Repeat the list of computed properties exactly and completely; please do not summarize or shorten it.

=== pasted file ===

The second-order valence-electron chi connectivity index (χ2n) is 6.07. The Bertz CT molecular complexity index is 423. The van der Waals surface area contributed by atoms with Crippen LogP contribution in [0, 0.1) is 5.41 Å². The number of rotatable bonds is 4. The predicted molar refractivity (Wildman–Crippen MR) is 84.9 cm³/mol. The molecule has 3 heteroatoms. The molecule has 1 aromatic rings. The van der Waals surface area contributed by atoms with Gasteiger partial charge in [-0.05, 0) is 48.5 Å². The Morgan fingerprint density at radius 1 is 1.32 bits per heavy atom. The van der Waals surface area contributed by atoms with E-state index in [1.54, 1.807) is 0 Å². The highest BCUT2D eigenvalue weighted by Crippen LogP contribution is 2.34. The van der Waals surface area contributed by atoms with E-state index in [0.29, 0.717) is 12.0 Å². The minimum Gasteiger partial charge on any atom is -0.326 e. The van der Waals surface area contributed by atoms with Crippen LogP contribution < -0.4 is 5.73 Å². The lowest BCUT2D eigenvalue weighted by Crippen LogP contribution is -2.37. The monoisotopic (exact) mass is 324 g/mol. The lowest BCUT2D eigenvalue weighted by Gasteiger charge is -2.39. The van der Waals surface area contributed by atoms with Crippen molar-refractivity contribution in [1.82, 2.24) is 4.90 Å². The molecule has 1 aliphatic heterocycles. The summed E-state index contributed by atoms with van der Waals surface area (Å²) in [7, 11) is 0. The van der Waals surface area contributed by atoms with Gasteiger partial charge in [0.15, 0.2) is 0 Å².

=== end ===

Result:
The second-order valence-electron chi connectivity index (χ2n) is 6.07. The Bertz CT molecular complexity index is 423. The van der Waals surface area contributed by atoms with Crippen LogP contribution in [0, 0.1) is 5.41 Å². The number of rotatable bonds is 4. The predicted molar refractivity (Wildman–Crippen MR) is 84.9 cm³/mol. The molecule has 3 heteroatoms. The molecule has 1 aromatic rings. The van der Waals surface area contributed by atoms with Gasteiger partial charge in [-0.05, 0) is 48.5 Å². The Morgan fingerprint density at radius 1 is 1.32 bits per heavy atom. The van der Waals surface area contributed by atoms with E-state index in [1.54, 1.807) is 0 Å². The highest BCUT2D eigenvalue weighted by Crippen LogP contribution is 2.34. The van der Waals surface area contributed by atoms with E-state index in [0.29, 0.717) is 12.0 Å². The minimum Gasteiger partial charge on any atom is -0.326 e. The van der Waals surface area contributed by atoms with Crippen LogP contribution < -0.4 is 5.73 Å². The lowest BCUT2D eigenvalue weighted by Crippen LogP contribution is -2.37. The monoisotopic (exact) mass is 324 g/mol. The lowest BCUT2D eigenvalue weighted by Gasteiger charge is -2.39. The van der Waals surface area contributed by atoms with Crippen molar-refractivity contribution in [1.82, 2.24) is 4.90 Å². The molecule has 1 aliphatic heterocycles. The summed E-state index contributed by atoms with van der Waals surface area (Å²) in [7, 11) is 0. The van der Waals surface area contributed by atoms with Gasteiger partial charge in [0.15, 0.2) is 0 Å².